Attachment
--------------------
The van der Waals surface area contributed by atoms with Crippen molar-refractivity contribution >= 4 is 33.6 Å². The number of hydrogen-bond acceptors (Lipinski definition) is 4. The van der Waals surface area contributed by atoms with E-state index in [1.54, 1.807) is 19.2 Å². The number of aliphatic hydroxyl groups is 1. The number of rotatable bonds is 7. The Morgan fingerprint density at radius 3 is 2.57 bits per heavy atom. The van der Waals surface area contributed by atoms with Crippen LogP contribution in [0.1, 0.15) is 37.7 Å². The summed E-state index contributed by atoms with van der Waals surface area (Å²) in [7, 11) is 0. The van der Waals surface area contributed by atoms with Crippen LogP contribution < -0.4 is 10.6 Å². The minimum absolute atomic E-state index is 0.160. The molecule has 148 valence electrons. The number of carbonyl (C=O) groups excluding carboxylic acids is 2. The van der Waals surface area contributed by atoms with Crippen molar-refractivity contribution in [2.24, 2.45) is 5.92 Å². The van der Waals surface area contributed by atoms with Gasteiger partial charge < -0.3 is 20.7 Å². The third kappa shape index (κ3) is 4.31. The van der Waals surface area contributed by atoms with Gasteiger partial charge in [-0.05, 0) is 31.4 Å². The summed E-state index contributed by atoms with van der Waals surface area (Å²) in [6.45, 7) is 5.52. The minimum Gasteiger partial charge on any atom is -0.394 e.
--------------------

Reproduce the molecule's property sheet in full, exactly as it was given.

The van der Waals surface area contributed by atoms with Crippen molar-refractivity contribution >= 4 is 33.6 Å². The number of hydrogen-bond acceptors (Lipinski definition) is 4. The van der Waals surface area contributed by atoms with E-state index in [1.54, 1.807) is 19.2 Å². The number of aliphatic hydroxyl groups is 1. The number of rotatable bonds is 7. The Morgan fingerprint density at radius 3 is 2.57 bits per heavy atom. The van der Waals surface area contributed by atoms with Crippen LogP contribution in [0.1, 0.15) is 37.7 Å². The summed E-state index contributed by atoms with van der Waals surface area (Å²) in [7, 11) is 0. The van der Waals surface area contributed by atoms with Crippen LogP contribution < -0.4 is 10.6 Å². The minimum absolute atomic E-state index is 0.160. The molecule has 148 valence electrons. The number of carbonyl (C=O) groups excluding carboxylic acids is 2. The van der Waals surface area contributed by atoms with Crippen molar-refractivity contribution in [2.24, 2.45) is 5.92 Å². The van der Waals surface area contributed by atoms with Gasteiger partial charge < -0.3 is 20.7 Å². The third kappa shape index (κ3) is 4.31. The van der Waals surface area contributed by atoms with Gasteiger partial charge in [-0.05, 0) is 31.4 Å². The summed E-state index contributed by atoms with van der Waals surface area (Å²) in [6.45, 7) is 5.52. The minimum Gasteiger partial charge on any atom is -0.394 e.